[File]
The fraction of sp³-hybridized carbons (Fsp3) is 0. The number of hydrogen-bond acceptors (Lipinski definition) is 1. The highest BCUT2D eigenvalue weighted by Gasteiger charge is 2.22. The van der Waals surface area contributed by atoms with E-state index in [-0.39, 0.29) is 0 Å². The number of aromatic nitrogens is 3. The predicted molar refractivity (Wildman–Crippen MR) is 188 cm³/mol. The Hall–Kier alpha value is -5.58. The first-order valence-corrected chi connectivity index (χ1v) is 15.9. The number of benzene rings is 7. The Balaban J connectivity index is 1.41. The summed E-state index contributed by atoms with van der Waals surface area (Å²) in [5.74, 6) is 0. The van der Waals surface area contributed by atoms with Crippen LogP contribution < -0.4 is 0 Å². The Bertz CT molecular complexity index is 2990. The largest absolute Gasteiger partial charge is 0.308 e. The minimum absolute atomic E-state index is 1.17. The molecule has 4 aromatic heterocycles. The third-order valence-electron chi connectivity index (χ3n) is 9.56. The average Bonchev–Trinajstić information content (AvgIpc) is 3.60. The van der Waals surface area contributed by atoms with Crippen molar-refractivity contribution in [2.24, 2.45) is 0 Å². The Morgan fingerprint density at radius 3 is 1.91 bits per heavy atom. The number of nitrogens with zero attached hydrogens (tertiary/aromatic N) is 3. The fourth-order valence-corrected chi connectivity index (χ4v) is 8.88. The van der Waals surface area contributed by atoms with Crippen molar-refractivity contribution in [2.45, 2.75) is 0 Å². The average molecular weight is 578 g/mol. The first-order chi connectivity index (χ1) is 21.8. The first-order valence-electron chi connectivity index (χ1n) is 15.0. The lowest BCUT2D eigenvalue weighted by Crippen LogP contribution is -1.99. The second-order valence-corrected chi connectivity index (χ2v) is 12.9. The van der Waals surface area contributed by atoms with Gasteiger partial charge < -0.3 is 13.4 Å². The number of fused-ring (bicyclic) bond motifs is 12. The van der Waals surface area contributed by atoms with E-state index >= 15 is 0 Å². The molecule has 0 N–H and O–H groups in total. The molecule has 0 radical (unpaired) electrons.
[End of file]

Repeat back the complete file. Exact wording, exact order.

The fraction of sp³-hybridized carbons (Fsp3) is 0. The number of hydrogen-bond acceptors (Lipinski definition) is 1. The highest BCUT2D eigenvalue weighted by Gasteiger charge is 2.22. The van der Waals surface area contributed by atoms with E-state index in [-0.39, 0.29) is 0 Å². The number of aromatic nitrogens is 3. The predicted molar refractivity (Wildman–Crippen MR) is 188 cm³/mol. The Hall–Kier alpha value is -5.58. The first-order valence-corrected chi connectivity index (χ1v) is 15.9. The number of benzene rings is 7. The Balaban J connectivity index is 1.41. The summed E-state index contributed by atoms with van der Waals surface area (Å²) in [5.74, 6) is 0. The van der Waals surface area contributed by atoms with Crippen LogP contribution < -0.4 is 0 Å². The Bertz CT molecular complexity index is 2990. The largest absolute Gasteiger partial charge is 0.308 e. The minimum absolute atomic E-state index is 1.17. The molecule has 4 aromatic heterocycles. The third-order valence-electron chi connectivity index (χ3n) is 9.56. The average Bonchev–Trinajstić information content (AvgIpc) is 3.60. The van der Waals surface area contributed by atoms with Crippen molar-refractivity contribution in [2.24, 2.45) is 0 Å². The Morgan fingerprint density at radius 3 is 1.91 bits per heavy atom. The number of nitrogens with zero attached hydrogens (tertiary/aromatic N) is 3. The fourth-order valence-corrected chi connectivity index (χ4v) is 8.88. The van der Waals surface area contributed by atoms with Crippen molar-refractivity contribution in [2.45, 2.75) is 0 Å². The average molecular weight is 578 g/mol. The first-order chi connectivity index (χ1) is 21.8. The first-order valence-electron chi connectivity index (χ1n) is 15.0. The lowest BCUT2D eigenvalue weighted by Crippen LogP contribution is -1.99. The second-order valence-corrected chi connectivity index (χ2v) is 12.9. The van der Waals surface area contributed by atoms with Gasteiger partial charge < -0.3 is 13.4 Å². The number of fused-ring (bicyclic) bond motifs is 12. The van der Waals surface area contributed by atoms with E-state index >= 15 is 0 Å². The molecule has 0 N–H and O–H groups in total. The molecule has 0 radical (unpaired) electrons.